A fossil discovered in Germany has the potential to change the way we look at our own evolutionary pattern, its discoverers say. The 47-million-year-old “missing link” is about 20 times older than any of the other preserved remains of our ancestors, and it's also 95 percent complete, which means that anthropologists and archaeologists have a lot of material to work on. The “transactional” animal, named Ida, bears resemblance to non-human evolutionary lines, such as that of prosimians, but also to anthropoids such as monkeys, apes and humans, ScienceDaily reports. The ancient fossil, dating back from the Eocene age (56 to 34 million years ago), was found in the Messel Pit, Germany.
Over the last two years since the animal was found, an international team of scientists has been secretly conducting a very complex series of analyses on Ida, aiming to determine exactly how the species is related to us, or, better yet, what traits we share with the ancient fossil. The effort was led by Dr. Jørn Hurum from the University of Oslo Natural History Museum. The investigator is famous worldwide for his efforts in studying similar finds. “This is the first link to all humans (...) truly a fossil that links world heritage,” he said of the find.
Philip Gingerich, a professor at the University of Michigan Museum of Paleontology, told that, “It’s really a kind of Rosetta Stone.” He is also one of the co-authors of a new study detailing the results of the investigation, which was recently published in the open-access, peer-reviewed journal PLoS ONE, released by the Public Library of Science. The paper also backtracks the road the fossils made around the world since they were first discovered, around 1983. It seems like the “archaeologists” who discovered it split the sample in two, and sold it to different buyers, from the US and Norway.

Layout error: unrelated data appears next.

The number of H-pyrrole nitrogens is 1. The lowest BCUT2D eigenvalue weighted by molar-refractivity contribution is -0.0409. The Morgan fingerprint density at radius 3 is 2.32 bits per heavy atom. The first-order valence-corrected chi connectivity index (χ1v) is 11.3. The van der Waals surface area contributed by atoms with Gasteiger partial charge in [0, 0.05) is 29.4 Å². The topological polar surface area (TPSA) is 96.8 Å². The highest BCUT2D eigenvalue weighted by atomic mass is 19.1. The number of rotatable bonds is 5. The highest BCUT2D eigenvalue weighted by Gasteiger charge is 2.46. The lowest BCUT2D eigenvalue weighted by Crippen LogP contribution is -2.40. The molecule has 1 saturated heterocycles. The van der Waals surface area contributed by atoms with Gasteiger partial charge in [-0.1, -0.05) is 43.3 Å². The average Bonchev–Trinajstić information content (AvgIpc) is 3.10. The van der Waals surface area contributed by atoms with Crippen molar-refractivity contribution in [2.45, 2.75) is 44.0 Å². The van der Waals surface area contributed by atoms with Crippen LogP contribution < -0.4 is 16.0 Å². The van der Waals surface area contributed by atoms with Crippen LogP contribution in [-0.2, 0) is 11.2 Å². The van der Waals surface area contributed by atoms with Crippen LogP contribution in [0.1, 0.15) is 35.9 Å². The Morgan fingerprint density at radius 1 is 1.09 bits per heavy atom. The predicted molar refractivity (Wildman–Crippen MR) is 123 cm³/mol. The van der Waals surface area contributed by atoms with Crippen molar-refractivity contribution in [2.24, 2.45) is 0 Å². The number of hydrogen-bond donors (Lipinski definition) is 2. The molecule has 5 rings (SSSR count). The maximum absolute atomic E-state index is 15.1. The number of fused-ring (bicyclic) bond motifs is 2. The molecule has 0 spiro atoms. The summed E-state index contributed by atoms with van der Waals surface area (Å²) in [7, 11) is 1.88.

The PLoS ONE paper was the first one detailing results obtained from studying the full specimen, the researchers added. The creature had opposable thumbs even at that early age, and also large nails at the tip of its fingers. These two traits link it to primates, while a foot bone called the talus bone links it directly to humans. Because of the unique conditions in which the animal was trapped in the deposit after it died, its body outline and guts contained also remained preserved. Anthropologists determined that Ida was a herbivorous animal, feasting on seeds, fruits and other such foods before its death.
According to the researchers, Ida may have died while trying to drink some water from the volcanic lake at the Messel Pit. She already had a broken arm, which was barely healing, and must have fallen unconscious due to the carbon dioxide gas that was coming out of the forming lake. The experts hypothesize that she must have fallen into the lake, and then to the lake floor, where unique conditions kept her preserved for 47 million years.
Fossil Ancestor of Humans and Primates Is 47 Million Years Old
The "missing link" has been recently put together
Ida had features common to lemurs, primates and humans. It also lived 47 million years ago, which makes it the oldest common ancestor of these species